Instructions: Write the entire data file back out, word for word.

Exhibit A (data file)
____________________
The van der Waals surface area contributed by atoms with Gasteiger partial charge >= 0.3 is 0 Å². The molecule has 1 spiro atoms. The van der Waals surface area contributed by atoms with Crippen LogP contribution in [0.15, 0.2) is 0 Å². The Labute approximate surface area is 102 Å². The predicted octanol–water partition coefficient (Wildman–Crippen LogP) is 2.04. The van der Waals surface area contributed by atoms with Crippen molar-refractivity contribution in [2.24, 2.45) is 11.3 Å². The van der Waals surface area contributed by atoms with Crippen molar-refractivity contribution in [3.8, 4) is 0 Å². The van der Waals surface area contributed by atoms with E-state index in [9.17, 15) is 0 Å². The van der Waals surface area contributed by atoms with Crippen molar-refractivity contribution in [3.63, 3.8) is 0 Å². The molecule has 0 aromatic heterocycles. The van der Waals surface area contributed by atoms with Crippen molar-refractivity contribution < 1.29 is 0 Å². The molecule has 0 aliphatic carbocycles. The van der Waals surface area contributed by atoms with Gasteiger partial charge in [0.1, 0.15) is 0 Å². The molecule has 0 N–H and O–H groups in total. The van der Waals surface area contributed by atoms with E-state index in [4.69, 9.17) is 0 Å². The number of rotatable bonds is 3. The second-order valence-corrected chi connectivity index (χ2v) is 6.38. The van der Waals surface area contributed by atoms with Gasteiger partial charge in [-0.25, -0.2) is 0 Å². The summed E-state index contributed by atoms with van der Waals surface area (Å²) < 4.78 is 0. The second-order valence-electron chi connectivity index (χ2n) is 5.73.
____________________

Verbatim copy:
The van der Waals surface area contributed by atoms with Gasteiger partial charge >= 0.3 is 0 Å². The molecule has 1 spiro atoms. The van der Waals surface area contributed by atoms with Crippen LogP contribution in [0.15, 0.2) is 0 Å². The Labute approximate surface area is 102 Å². The predicted octanol–water partition coefficient (Wildman–Crippen LogP) is 2.04. The van der Waals surface area contributed by atoms with Crippen molar-refractivity contribution in [2.24, 2.45) is 11.3 Å². The van der Waals surface area contributed by atoms with Crippen molar-refractivity contribution in [3.8, 4) is 0 Å². The van der Waals surface area contributed by atoms with E-state index in [9.17, 15) is 0 Å². The van der Waals surface area contributed by atoms with Crippen molar-refractivity contribution in [3.63, 3.8) is 0 Å². The molecule has 0 aromatic heterocycles. The van der Waals surface area contributed by atoms with Crippen molar-refractivity contribution < 1.29 is 0 Å². The molecule has 0 aliphatic carbocycles. The van der Waals surface area contributed by atoms with Gasteiger partial charge in [0.1, 0.15) is 0 Å². The molecule has 0 N–H and O–H groups in total. The van der Waals surface area contributed by atoms with E-state index in [4.69, 9.17) is 0 Å². The number of rotatable bonds is 3. The second-order valence-corrected chi connectivity index (χ2v) is 6.38. The van der Waals surface area contributed by atoms with Gasteiger partial charge in [-0.25, -0.2) is 0 Å². The summed E-state index contributed by atoms with van der Waals surface area (Å²) < 4.78 is 0. The second-order valence-electron chi connectivity index (χ2n) is 5.73.